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Virginia Tech reveals vested interest

First publishedin ITS International
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The 'intelligent vest' incorporates sensors that can broadcast the wearer's position to in-car systems, giving drivers advance warning as they approach road crews
New ITS systems on either side of the Atlantic – such as an intriguing piece of connected clothing – aim to reduce the casualty toll among road maintenance personnel, says Alan Dron

It’s not a lot of fun working on road maintenance or road construction worksites. By definition, you’re out in all weathers. You’re not popular with motorists, who blame you for hold-ups. It’s frequently physically arduous. And, worst of all, the sector has an unenviable record of injuries - even fatalities.

Often working just a metre or so from fast-moving traffic, maintenance and construction crews frequently have only the protection of warning trailers and plastic bollards to protect them from potentially lethal accidents. Much depends on private motorists or heavy goods vehicle (HGV) drivers being alert – especially on motorways, where the monotony of a journey can slow reactions.

To help ease this problem, German company Gewi is deploying a new system that integrates and disseminates advance warning of road workzones to approaching drivers through in-car systems.

Gewi originally deployed the new system in Saxony-Anhalt; the German federal state is a major route for trucks travelling between Amsterdam and eastern Europe, resulting in heavy wear and tear on the region’s roads and subsequent high road maintenance demands to repair damage from HGVs. Road workzones are thus a common sight in the region.

The state has experienced two deaths among road maintenance personnel - in 2014 and 2017 - together with a large number of incidents. In recent years, for example, there have been seven to 10 instances per year of trucks colliding with warning trailers protecting workzones.

The priority for Saxony-Anhalt, said Ronny Dittrich, who is responsible for product management of Gewi’s workzone project, was to get information regarding the location of workzones in front of motorists – particularly truck drivers – to alert them as they approached road personnel.

“The idea was to use existing services that were in place, to combine systems and transmit information about those sites,” he said.

To do this, Gewi developed its own commercial, off-the-shelf software product. While not a workzone planning tool as such, TIC for Workzones can now be used from the earliest stages of developing a zone through to its completion and enables its precise position to be plotted on to digital systems.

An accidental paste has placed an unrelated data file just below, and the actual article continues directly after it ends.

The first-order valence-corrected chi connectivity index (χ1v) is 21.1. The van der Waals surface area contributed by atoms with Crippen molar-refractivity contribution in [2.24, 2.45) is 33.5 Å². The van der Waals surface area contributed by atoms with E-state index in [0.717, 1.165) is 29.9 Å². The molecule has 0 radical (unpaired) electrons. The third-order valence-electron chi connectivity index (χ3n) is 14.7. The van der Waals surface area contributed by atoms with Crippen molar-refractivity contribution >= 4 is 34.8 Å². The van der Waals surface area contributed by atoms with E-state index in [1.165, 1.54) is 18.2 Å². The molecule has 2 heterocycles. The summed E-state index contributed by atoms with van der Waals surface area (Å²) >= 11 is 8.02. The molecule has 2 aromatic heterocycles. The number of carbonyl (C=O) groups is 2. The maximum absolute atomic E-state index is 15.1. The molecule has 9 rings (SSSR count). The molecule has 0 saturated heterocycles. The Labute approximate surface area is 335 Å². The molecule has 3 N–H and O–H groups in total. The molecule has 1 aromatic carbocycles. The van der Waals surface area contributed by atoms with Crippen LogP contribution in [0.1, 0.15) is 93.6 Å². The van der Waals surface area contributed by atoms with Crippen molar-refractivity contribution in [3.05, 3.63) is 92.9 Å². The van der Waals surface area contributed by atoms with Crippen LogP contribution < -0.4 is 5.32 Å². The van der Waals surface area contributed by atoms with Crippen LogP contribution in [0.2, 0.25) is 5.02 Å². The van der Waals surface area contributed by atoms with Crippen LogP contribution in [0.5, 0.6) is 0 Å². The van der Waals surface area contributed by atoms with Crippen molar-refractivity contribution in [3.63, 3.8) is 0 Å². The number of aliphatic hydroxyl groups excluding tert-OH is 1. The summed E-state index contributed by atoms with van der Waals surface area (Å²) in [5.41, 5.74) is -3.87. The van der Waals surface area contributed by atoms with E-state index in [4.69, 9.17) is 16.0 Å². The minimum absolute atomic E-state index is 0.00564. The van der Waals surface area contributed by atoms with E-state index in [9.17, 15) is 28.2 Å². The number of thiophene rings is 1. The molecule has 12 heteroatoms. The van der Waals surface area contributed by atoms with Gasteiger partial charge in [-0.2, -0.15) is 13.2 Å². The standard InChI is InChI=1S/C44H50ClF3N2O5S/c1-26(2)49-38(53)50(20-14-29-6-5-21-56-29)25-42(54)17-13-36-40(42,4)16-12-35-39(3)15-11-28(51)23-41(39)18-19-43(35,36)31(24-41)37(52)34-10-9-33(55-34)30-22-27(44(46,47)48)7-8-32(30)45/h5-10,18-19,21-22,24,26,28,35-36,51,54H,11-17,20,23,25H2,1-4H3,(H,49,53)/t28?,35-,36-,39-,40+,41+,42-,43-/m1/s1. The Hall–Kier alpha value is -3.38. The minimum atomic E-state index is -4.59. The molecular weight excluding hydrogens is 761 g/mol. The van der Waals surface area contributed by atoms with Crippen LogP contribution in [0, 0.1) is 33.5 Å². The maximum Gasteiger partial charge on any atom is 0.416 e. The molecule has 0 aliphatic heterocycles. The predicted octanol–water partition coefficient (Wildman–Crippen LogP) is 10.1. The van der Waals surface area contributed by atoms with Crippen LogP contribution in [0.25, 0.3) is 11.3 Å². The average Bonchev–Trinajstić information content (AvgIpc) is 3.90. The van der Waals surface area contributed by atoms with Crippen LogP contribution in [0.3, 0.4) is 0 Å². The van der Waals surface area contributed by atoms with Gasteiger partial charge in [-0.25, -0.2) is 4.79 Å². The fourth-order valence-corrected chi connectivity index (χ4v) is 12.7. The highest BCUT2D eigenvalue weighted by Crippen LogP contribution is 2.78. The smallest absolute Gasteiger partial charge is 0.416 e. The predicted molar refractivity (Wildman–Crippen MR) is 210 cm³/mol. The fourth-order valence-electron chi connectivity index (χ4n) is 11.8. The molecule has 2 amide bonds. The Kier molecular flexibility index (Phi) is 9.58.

Workzones can involve one or more highways agencies, together with the main contractor and a multiplicity of subcontractors. This raises issues about the uninterrupted flow of information.

“One problem that occurs worldwide is that information about workzones is typically managed very poorly, especially across various agencies,” noted Danny Woolard, business development director for Gewi for Europe and Australia.

TIC is designed to manage that communication process, from the early planning stages when a workzone is defined, initially managing the data to produce the necessary permits. This information can then be disseminated through multiple organisations.

Information on the precise location of a workzone, especially when it changes over the course of a lengthy project, is also gathered and disseminated to the public and across the internet – and specifically, in a format that can be understood and displayed by car navigation systems.

At last year’s ITS America exhibition, Gewi organised a demonstration with a US company that produces roadside beacons that can be attached to workzone bollards whose position can be accurately tracked. “This is becoming more and more relevant as we move towards automated driving,” noted Woolard.

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That system can alert autonomous vehicles (AVs) to the presence of road workzones and enable them to take avoiding action. This is particularly important as AVs often use road markings to navigate by, but those markings are frequently deleted or obscured around roadworks.

Back in Germany, meanwhile, the Gewi system uses TIC to gather the necessary workzone information and pass it to the police, who in turn pass it to the nationwide public radio network, which broadcasts the information to in-car radios.